Muswell Hillbillies Import, Hybrid SACD
|Price:||CDN$ 23.17 & FREE Shipping on orders over CDN$ 25. Details|
Order now and we'll deliver when available. We'll e-mail you with an estimated delivery date as soon as we have more information. Your account will only be charged when we ship the item.
Frequently Bought Together
Customers Who Bought This Item Also Bought
|1. 20th Century Man|
|2. Acute Schizophrenia Paranoia Blues|
|4. Skin & Bone|
|6. Complicated Life|
|7. Here Come The People In Grey|
|8. Have A Cuppa Tea|
|9. Holloway Jail|
|10. Oklahoma U.S.A.|
|11. Uncle Son|
|12. Muswell Hillbilly|
|13. Mountain Woman|
|14. Kentucky Moon|
The roots, blues and music-hall styles of this 1971 masterpiece have never sounded so sweet: 20th Century Man; Acute Schizophrenia Paranoia Blues , and more.
The first album in the Kinks' RCA phase, this 1971 aggregation stands as one of the pivotal titles in the group's extensive oeuvre. Check out the cover for a sense where this collection is rooted: the five longhaired lads mill about at a sunlit working-class pub where the regulars go about their libationary affairs. The album's keynote tracks--"20th Century Man," "Holiday," "Here Come the People in Grey"--focus on proletariat proceedings that were familiar to frontman Ray Davies and his guitar-slinging sibling, Dave. Indeed, the title track's name is concocted from of the name of the north London community where the Davies brothers grew up and the then-popular Beverly Hillbillies TV show. Musically, Muswell Hillbillies draws on country and pub-jazz elements; check out the trad-band brass that adorns the intoxicating "Alcohol." Ray Davies called this album his "existentialist-type record," noting that he resisted the temptation to design a radio-friendly single to succeed "Lola" in favor of devising a conceptual collection of tunes. For better or worse, it would be some time before he'd abandon his predilection for plots. --Steven Stolder --This text refers to an out of print or unavailable edition of this title.
What Other Items Do Customers Buy After Viewing This Item?
Top Customer Reviews
The humor throughout the whole album is some of the Kinks best, Ray even teases himself as he sings about places he's never been to. The album also stresses Ray's favorite theme, getting back to a simpler life, while echo's are heard throughout the album (as well as many Kinks albums) nowhere is it more pronounced as in Complicated Life, just try singing the la de da chorus without smiling. Oklahoma USA reminds us that dreaming is one of life's true pleasures.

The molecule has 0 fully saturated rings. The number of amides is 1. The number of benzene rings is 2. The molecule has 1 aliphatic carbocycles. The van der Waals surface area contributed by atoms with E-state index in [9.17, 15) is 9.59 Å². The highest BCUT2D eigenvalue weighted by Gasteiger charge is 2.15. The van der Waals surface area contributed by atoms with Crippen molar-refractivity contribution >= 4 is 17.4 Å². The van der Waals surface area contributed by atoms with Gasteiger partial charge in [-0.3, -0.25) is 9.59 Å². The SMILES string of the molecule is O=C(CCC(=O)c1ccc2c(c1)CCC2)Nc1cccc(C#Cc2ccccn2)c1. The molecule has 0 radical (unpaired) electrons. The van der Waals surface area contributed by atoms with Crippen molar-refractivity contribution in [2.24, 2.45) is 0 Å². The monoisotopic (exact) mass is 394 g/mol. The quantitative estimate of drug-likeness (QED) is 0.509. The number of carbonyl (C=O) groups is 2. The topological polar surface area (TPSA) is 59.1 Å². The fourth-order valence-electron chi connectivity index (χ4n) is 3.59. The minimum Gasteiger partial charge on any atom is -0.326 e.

I could on but suffice it to say, there is not one weak song on this album, which makes Muswell Hillbillies, in my opinion, the best album the Kinks ever made.
I can't say enough about this album, and have tried too hard already. Get it! I can't imagine you'll be disappointed.
I suppose the saddest thing about "Muswell Hillbillies" is that we DO understand Ray Davies' contempt. It's the 21st century now and things really havn't changed that much...I think we could all use a little time in the hills of West Virginia.
Anyway, great album. Everything you would expect from the Kinks and more
The album has a theme - rather than a story line - and this helps. When rock musicians have to follow a storyline you often end up with songs that are there to advance the story, rather than because they are any good. This affected the Kink's later concept albums in the 1970s, and it also, in my opinion, marred the 1969 work, 'Arthur' although most Kinks fans would disagree with me there.
The theme is the impact of change from outside on a small north London urban community, one which the Kinks co-founders Ray and Dave Davies grew up in. Thus it starts with '20th Century Man', a defiant manifesto of opposition to change, and this runs right through songs like 'Complicated Life', and 'Here Come the People in Grey'. It also contains vingettes of the characters of the community - 'Uncle Son', the singer's "baby" who has been taken to 'Holloway Jail' and his grandmother in the rousing 'Have a Cuppa Tea'. Great songs. As is 'Alcohol' - even if it did give leader Ray Davies an unfortunate excuse to act a drunken fool on stage. The song works on several levels: the slurred vocal is only a little too hammy; the rhythm of the piece both mimics and mocks that of a drunken stagger; while in the background a horn section plays, sounding rather like a Salvation Army temperence band.
The split from the Kinks' earlier work can be over-emphasised.Read more ›
Most recent customer reviews
I was never really a big fan of the Kinks, until I heard this brilliant album. It's got a great folk-y bluegrass feel to it. Read morePublished 6 months ago by Kennie
Excellent music and excellent sound quality. If you care about these two things, get yourself some SACDs and something to play them on. Read morePublished on April 9 2010 by Christopher Delong
Simply one of the best English albums ever recorded....along with Village Green Preservation Society.Published on April 25 2004 by Asphalt
If you are going to buy one album by The Kinks, make this the one. It's got their sound, the good songs, no filler. Read morePublished on Oct. 17 2003 by Carey
MUSWELL HILLBILLIES is a true Classic, overlooked by way too many rock fans.
In the era of concept albums whose reach generally exceeded their grasp--TOMMY, SATANIC MAJESTIES... Read more
my ex-roommate quite frequently listened to the kinks album that came out a year before this one, lola vs. the powerman and the moneygoround, part one. Read morePublished on July 20 2003 by evan valentine
This it my favorite Kinks album-I really like the Dixieland sounds-perfect for summer relaxing!Published on June 24 2003
This is it, the pinnacle. No matter what it portended for Kinks albums of the seventies or how it differed from the great albums of the sixties, this is the most powerfully... Read morePublished on Feb. 13 2003 by Kepros